(Z)-1-(2-Hydroxyethyl)-4-(2-methoxybenzylidene)-2-methyl-1H-imidazol-5(4H)-one top
Crystal data top
C14H16N2O3F(000) = 276
Mr = 260.29Dx = 1.350 Mg m3
Monoclinic, P21Mo Kα radiation, λ = 0.71073 Å
Hall symbol: P 2ybCell parameters from 6251 reflections
a = 9.2188 (5) Åθ = 3.2–37.7°
b = 7.2767 (4) ŵ = 0.10 mm1
c = 9.5620 (5) ÅT = 90 K
β = 93.625 (6)°Needle, yellow
V = 640.16 (6) Å30.35 × 0.25 × 0.17 mm
Z = 2
Data collection top
Bruker Kappa APEXII DUO CCD
diffractometer
4943 independent reflections
Radiation source: fine-focus sealed tube4720 reflections with I > 2σ(I)
TRIUMPH curved graphite monochromatorRint = 0.017
ϕ and ω scansθmax = 37.8°, θmin = 3.2°
Absorption correction: multi-scan
(SADABS; Sheldrick, 2004)
h = 1513
Tmin = 0.967, Tmax = 0.984k = 812
9385 measured reflectionsl = 1515
Refinement top
Refinement on F2Secondary atom site location: difference Fourier map
Least-squares matrix: fullHydrogen site location: inferred from neighbouring sites
R[F2 > 2σ(F2)] = 0.032H atoms treated by a mixture of independent and constrained refinement
wR(F2) = 0.087 w = 1/[σ2(Fo2) + (0.0603P)2 + 0.0209P]
where P = (Fo2 + 2Fc2)/3
S = 1.06(Δ/σ)max < 0.001
4943 reflectionsΔρmax = 0.42 e Å3
177 parametersΔρmin = 0.24 e Å3
1 restraintAbsolute structure: Flack (1983), 1605 Friedel pairs
Primary atom site location: structure-invariant direct methodsAbsolute structure parameter: 0.9 (5)
Crystal data top
C14H16N2O3V = 640.16 (6) Å3
Mr = 260.29Z = 2
Monoclinic, P21Mo Kα radiation
a = 9.2188 (5) ŵ = 0.10 mm1
b = 7.2767 (4) ÅT = 90 K
c = 9.5620 (5) Å0.35 × 0.25 × 0.17 mm
β = 93.625 (6)°
Data collection top
Bruker Kappa APEXII DUO CCD
diffractometer
4943 independent reflections
Absorption correction: multi-scan
(SADABS; Sheldrick, 2004)
4720 reflections with I > 2σ(I)
Tmin = 0.967, Tmax = 0.984Rint = 0.017
9385 measured reflections
Refinement top
R[F2 > 2σ(F2)] = 0.032H atoms treated by a mixture of independent and constrained refinement
wR(F2) = 0.087Δρmax = 0.42 e Å3
S = 1.06Δρmin = 0.24 e Å3
4943 reflectionsAbsolute structure: Flack (1983), 1605 Friedel pairs
177 parametersAbsolute structure parameter: 0.9 (5)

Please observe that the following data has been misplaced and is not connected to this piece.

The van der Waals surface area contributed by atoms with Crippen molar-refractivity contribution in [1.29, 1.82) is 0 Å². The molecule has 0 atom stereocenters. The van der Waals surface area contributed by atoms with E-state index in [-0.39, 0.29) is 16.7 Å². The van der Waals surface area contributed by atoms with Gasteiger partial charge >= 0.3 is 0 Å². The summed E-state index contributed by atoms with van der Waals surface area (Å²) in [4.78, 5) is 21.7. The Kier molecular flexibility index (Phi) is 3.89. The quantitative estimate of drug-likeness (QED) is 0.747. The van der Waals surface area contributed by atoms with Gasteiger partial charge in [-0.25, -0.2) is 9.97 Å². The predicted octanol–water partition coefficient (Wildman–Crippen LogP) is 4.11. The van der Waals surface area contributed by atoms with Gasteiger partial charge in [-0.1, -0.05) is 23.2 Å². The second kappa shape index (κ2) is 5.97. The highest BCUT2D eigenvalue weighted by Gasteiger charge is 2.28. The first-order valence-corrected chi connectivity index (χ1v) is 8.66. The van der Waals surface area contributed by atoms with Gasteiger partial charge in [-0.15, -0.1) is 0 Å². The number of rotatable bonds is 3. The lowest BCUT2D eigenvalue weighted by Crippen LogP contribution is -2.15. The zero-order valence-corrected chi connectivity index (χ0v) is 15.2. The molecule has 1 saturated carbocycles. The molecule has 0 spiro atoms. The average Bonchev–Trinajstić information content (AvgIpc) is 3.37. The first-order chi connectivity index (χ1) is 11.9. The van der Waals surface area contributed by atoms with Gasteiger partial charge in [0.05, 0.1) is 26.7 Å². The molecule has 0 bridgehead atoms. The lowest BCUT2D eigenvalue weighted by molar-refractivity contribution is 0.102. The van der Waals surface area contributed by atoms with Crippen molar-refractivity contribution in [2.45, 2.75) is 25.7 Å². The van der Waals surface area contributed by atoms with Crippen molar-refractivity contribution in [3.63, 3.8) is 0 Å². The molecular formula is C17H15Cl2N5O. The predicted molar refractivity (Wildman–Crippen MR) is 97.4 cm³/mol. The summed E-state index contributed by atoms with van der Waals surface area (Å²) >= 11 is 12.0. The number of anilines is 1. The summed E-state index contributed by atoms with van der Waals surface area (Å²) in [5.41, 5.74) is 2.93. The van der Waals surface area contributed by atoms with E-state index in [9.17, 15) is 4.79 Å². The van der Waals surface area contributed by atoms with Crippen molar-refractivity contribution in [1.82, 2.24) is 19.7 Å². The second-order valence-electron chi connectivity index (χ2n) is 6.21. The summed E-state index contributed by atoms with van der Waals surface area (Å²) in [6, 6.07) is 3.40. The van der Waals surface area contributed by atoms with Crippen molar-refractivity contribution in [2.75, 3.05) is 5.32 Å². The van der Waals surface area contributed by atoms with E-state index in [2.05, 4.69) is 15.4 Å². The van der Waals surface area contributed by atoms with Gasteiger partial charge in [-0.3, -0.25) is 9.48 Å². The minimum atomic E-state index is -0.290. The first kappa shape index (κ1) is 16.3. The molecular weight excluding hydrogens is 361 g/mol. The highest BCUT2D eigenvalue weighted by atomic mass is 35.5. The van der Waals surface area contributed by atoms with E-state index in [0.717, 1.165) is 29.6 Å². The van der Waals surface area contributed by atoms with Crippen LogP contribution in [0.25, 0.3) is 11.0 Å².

1 restraint
Special details top

Geometry. All e.s.d.'s (except the e.s.d. in the dihedral angle between two l.s. planes) are estimated using the full covariance matrix. The cell e.s.d.'s are taken into account individually in the estimation of e.s.d.'s in distances, angles and torsion angles; correlations between e.s.d.'s in cell parameters are only used when they are defined by crystal symmetry. An approximate (isotropic) treatment of cell e.s.d.'s is used for estimating e.s.d.'s involving l.s. planes.

Refinement. Refinement of F2 against ALL reflections. The weighted R-factor wR and goodness of fit S are based on F2, conventional R-factors R are based on F, with F set to zero for negative F2. The threshold expression of F2 > σ(F2) is used only for calculating R-factors(gt) etc. and is not relevant to the choice of reflections for refinement. R-factors based on F2 are statistically about twice as large as those based on F, and R- factors based on ALL data will be even larger.

Fractional atomic coordinates and isotropic or equivalent isotropic displacement parameters (Å2) top
xyzUiso*/Ueq
O10.46857 (7)0.27870 (9)0.59877 (7)0.01987 (12)
O20.52843 (7)0.87448 (9)0.79824 (7)0.01835 (11)
O30.11188 (6)0.14749 (9)0.32174 (6)0.01679 (11)
H3O0.0433 (16)0.064 (2)0.3128 (15)0.025*
N10.23432 (7)0.16329 (9)0.60614 (7)0.01255 (10)
N20.12395 (7)0.39039 (9)0.72030 (7)0.01344 (11)
C10.34363 (8)0.29285 (10)0.63215 (8)0.01374 (12)
C20.10888 (8)0.22969 (11)0.65921 (7)0.01237 (11)
C30.26991 (8)0.44057 (10)0.70824 (8)0.01307 (12)
C40.25234 (8)0.00285 (10)0.51780 (8)0.01355 (12)
H4A0.17480.08770.53350.016*
H4B0.34730.05580.54310.016*
C50.24500 (8)0.05885 (12)0.36415 (8)0.01478 (12)
H5A0.32680.14280.34810.018*
H5B0.25630.05190.30570.018*
C60.02821 (9)0.12268 (11)0.64852 (9)0.01714 (13)
H6A0.10190.18600.70020.026*
H6B0.01080.00010.68850.026*
H6C0.06260.11120.54980.026*
C70.34421 (8)0.59176 (10)0.75311 (8)0.01367 (12)
H70.44190.59650.72720.016*
C80.29964 (8)0.74799 (10)0.83426 (7)0.01242 (11)
C90.16563 (8)0.75856 (11)0.89605 (8)0.01475 (12)
H90.09690.66220.88070.018*
C100.13176 (9)0.90681 (13)0.97897 (8)0.01816 (14)
H100.04080.91151.02030.022*
C110.23173 (9)1.04896 (12)1.00136 (8)0.01849 (14)
H110.20811.15111.05750.022*
C120.36595 (9)1.04289 (11)0.94234 (8)0.01678 (13)
H120.43381.14000.95840.020*
C130.39992 (8)0.89311 (10)0.85941 (7)0.01325 (11)
C140.64199 (10)1.00233 (13)0.83403 (11)0.02252 (16)
H14A0.61381.12430.79840.034*
H14B0.73120.96290.79210.034*
H14C0.65901.00760.93620.034*
Atomic displacement parameters (Å2) top
U11U22U33U12U13U23
O10.0123 (2)0.0188 (3)0.0289 (3)0.0010 (2)0.0046 (2)0.0056 (2)
O20.0164 (2)0.0172 (3)0.0220 (2)0.0070 (2)0.00527 (19)0.0056 (2)
O30.0147 (2)0.0152 (2)0.0201 (2)0.00069 (19)0.00168 (18)0.0018 (2)
N10.0115 (2)0.0103 (2)0.0159 (2)0.00049 (19)0.00164 (18)0.0022 (2)
N20.0120 (2)0.0111 (2)0.0174 (2)0.00118 (19)0.00251 (19)0.0013 (2)
C10.0126 (3)0.0119 (3)0.0168 (3)0.0009 (2)0.0014 (2)0.0022 (2)
C20.0119 (3)0.0103 (2)0.0150 (3)0.0010 (2)0.0021 (2)0.0005 (2)
C30.0120 (3)0.0109 (3)0.0164 (3)0.0007 (2)0.0021 (2)0.0018 (2)
C40.0156 (3)0.0096 (3)0.0155 (3)0.0011 (2)0.0008 (2)0.0015 (2)
C50.0141 (3)0.0154 (3)0.0149 (3)0.0009 (2)0.0013 (2)0.0004 (2)